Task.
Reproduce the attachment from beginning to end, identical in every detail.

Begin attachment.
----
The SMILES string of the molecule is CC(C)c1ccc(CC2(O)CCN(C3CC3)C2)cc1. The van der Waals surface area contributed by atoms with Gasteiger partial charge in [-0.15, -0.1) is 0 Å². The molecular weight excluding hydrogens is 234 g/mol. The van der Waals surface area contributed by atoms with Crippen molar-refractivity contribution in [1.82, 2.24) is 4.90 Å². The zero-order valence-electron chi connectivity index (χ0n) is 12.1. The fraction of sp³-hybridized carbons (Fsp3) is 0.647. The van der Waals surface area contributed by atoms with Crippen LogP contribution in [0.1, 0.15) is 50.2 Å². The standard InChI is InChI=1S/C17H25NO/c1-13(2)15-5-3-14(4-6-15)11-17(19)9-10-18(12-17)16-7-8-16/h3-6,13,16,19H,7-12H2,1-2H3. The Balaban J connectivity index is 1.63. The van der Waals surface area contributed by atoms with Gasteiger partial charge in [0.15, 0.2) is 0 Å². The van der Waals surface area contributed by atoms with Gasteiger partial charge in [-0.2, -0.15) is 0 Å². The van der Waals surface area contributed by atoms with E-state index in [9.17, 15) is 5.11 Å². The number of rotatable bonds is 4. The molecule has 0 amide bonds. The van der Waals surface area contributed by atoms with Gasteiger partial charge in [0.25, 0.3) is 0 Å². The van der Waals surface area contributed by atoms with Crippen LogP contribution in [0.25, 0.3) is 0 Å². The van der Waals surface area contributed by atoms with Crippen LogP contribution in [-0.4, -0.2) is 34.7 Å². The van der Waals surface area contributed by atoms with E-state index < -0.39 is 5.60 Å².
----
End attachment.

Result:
The SMILES string of the molecule is CC(C)c1ccc(CC2(O)CCN(C3CC3)C2)cc1. The van der Waals surface area contributed by atoms with Gasteiger partial charge in [-0.15, -0.1) is 0 Å². The molecular weight excluding hydrogens is 234 g/mol. The van der Waals surface area contributed by atoms with Crippen molar-refractivity contribution in [1.82, 2.24) is 4.90 Å². The zero-order valence-electron chi connectivity index (χ0n) is 12.1. The fraction of sp³-hybridized carbons (Fsp3) is 0.647. The van der Waals surface area contributed by atoms with Crippen LogP contribution in [0.1, 0.15) is 50.2 Å². The standard InChI is InChI=1S/C17H25NO/c1-13(2)15-5-3-14(4-6-15)11-17(19)9-10-18(12-17)16-7-8-16/h3-6,13,16,19H,7-12H2,1-2H3. The Balaban J connectivity index is 1.63. The van der Waals surface area contributed by atoms with Gasteiger partial charge in [0.15, 0.2) is 0 Å². The van der Waals surface area contributed by atoms with Gasteiger partial charge in [-0.2, -0.15) is 0 Å². The van der Waals surface area contributed by atoms with E-state index in [9.17, 15) is 5.11 Å². The number of rotatable bonds is 4. The molecule has 0 amide bonds. The van der Waals surface area contributed by atoms with Gasteiger partial charge in [0.25, 0.3) is 0 Å². The van der Waals surface area contributed by atoms with Crippen LogP contribution in [0.25, 0.3) is 0 Å². The van der Waals surface area contributed by atoms with Crippen LogP contribution in [-0.4, -0.2) is 34.7 Å². The van der Waals surface area contributed by atoms with E-state index < -0.39 is 5.60 Å².